3D Printed Buttons from Studio Famke Roefs are examples of 3D printing. Images courtesy of Gestalten
GERMANY—As the 3D printer technology continues to improve, they are becoming commonplace. In a matter of years, they will be found workshops, offices, and homes. The opportunities from 3D printers are endless. Users will be able to print out small pieces of furniture, prototypes, replacement parts, and even a new toothbrush on-site at any time. Already, the endless possibilities of 3D printers are shaping new production methods and business models are developing and tagging along with a new visual language of multidimensional formal explorations. Presently, those who can afford the 3D printers are printing 3D objects and complex forms that were previously impossible to achieve with traditional methods.
Printing Things, a new book on 3D printing, looks at the endless possibilities of 3D printing. Printing Things is an inspirational and understandable exploration of the creative potential of 3D printing. The book not only introduces outstanding projects, key experts, and the newest technologies, but it also delves into the complex topics that these paradigm-shifting technologies bring up, such as how to handle copyrights and seamless manufacturing.
Designers, trend scouts, scientists, and companies all agree—the golden age of 3D printing has now begun. In all likelihood, this development represents the largest technical upheaval in manufacturing since the invention of the lathe.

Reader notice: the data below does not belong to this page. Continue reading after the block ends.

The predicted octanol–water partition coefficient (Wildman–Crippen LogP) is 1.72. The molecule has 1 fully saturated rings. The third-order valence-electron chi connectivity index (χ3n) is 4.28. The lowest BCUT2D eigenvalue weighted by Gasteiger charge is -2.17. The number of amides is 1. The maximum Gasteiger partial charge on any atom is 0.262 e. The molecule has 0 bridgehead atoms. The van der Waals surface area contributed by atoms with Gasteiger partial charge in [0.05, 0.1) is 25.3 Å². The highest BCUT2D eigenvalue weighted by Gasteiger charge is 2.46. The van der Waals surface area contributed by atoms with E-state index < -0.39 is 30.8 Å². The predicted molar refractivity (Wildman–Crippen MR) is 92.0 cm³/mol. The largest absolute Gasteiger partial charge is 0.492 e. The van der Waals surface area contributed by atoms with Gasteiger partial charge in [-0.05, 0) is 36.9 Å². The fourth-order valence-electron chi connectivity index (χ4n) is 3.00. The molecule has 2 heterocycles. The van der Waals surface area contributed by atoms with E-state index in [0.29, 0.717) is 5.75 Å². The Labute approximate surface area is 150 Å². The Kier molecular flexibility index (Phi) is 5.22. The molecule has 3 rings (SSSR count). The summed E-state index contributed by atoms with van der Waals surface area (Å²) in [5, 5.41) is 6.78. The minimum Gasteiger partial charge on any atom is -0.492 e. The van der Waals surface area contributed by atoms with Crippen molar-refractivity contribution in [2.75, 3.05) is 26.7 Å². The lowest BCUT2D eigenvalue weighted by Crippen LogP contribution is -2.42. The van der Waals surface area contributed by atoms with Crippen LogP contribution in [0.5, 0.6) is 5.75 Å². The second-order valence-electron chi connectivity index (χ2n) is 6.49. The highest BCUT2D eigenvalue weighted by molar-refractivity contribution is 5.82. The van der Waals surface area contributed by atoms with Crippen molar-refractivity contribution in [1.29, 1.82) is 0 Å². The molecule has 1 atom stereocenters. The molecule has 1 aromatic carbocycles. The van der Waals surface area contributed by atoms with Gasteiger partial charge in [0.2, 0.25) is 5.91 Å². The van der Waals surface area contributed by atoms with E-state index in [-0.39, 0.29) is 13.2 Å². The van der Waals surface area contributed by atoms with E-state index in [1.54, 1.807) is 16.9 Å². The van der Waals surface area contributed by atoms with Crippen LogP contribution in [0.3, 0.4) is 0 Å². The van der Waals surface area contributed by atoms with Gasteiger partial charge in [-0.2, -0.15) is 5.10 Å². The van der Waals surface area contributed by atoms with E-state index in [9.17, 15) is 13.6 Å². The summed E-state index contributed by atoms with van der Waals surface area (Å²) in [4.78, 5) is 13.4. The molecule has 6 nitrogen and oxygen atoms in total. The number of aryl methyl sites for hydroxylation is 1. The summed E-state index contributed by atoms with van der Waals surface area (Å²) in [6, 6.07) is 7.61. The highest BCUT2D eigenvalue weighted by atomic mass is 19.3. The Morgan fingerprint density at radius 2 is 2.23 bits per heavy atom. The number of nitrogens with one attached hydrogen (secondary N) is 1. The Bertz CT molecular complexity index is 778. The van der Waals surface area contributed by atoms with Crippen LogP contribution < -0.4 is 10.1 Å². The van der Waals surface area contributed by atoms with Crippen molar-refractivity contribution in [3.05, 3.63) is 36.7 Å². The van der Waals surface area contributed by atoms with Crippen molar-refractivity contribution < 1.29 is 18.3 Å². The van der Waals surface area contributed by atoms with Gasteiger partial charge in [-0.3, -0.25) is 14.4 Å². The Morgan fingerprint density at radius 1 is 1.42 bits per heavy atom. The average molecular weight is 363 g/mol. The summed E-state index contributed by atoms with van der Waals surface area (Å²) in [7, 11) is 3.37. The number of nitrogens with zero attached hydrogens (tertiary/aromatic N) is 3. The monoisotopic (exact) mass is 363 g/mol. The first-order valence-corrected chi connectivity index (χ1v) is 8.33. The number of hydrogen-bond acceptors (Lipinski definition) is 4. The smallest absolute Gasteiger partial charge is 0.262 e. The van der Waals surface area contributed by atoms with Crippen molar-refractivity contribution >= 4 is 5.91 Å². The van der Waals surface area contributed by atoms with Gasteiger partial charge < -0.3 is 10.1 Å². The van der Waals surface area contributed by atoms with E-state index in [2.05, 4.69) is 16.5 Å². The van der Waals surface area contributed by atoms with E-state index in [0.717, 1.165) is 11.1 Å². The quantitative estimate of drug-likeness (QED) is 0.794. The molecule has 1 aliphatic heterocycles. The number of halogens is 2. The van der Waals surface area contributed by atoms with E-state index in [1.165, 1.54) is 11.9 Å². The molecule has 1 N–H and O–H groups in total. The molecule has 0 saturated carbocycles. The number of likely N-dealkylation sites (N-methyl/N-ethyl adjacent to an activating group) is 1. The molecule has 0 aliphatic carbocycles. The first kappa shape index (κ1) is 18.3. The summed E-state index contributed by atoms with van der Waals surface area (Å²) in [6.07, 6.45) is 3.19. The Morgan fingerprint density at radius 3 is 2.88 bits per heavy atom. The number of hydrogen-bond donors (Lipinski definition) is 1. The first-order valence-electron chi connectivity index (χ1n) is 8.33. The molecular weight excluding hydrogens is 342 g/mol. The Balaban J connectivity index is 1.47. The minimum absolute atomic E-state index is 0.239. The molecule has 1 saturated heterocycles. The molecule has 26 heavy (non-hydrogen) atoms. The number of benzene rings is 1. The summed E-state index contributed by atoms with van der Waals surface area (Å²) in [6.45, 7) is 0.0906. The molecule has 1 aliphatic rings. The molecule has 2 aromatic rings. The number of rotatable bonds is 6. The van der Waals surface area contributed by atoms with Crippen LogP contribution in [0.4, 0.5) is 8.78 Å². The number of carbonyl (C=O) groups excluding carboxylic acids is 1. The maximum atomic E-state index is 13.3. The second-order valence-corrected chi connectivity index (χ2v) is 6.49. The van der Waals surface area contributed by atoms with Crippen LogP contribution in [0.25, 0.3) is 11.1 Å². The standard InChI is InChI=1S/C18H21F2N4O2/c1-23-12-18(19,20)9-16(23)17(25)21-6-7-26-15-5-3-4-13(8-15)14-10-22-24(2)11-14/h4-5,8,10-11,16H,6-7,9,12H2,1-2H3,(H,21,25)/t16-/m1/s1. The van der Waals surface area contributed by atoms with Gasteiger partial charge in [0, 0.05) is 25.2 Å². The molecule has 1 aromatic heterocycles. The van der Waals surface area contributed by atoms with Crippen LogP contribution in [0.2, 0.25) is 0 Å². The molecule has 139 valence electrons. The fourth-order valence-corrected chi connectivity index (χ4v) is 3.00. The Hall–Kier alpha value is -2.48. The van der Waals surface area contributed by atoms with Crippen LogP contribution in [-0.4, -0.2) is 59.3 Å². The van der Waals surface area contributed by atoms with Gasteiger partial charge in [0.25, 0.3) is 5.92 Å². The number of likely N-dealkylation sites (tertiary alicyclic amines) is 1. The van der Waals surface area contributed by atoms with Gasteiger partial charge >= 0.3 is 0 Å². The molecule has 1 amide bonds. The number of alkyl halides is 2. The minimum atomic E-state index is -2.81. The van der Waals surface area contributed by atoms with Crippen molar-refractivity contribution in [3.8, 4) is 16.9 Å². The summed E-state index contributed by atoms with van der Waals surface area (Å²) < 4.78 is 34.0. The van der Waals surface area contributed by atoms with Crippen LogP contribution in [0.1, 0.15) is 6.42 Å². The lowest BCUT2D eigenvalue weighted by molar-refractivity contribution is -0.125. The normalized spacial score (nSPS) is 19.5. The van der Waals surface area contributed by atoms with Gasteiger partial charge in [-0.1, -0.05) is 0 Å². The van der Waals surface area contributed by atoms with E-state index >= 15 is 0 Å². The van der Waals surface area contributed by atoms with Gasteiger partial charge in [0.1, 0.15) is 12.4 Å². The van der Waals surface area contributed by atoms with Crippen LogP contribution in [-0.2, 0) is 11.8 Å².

3D printing results in complex, three-dimensional objects that are built in layers out of liquids or powder. Given current advancements, 3D printers will soon be found in more and more workshops, offices, and homes. With them, we will be able to print out jewelry, small pieces of furniture, prototypes, replacement parts, or even food at any time. In the near future, if we forget our toothbrush on a trip, we can simply print out a new one in our hotel room.
As these production processes become reality, completely new visual languages and business models must develop along with them. Forms and constructions that were previously impossible to achieve with traditional methods can already be printed out.
Printing Things offers both professionals and interested laypersons an introduction into the paradigm-shifting topic of 3D printing. The book not only provides a useful overview of machines, tools, and processes but also showcases trendsetting designers and their projects.
Sharing a love of technology and experimentation, a new generation of designers and creative outsiders can hardly wait to explore the potentials and boundaries of 3D printing. The race is on for anyone to come up with the services and products that will best appeal to a mass market with a growing sensibility for design. Against this background, Printing Things is an essential guidebook for today and tomorrow’s cutting-edge design professionals, tinkerers, and companies.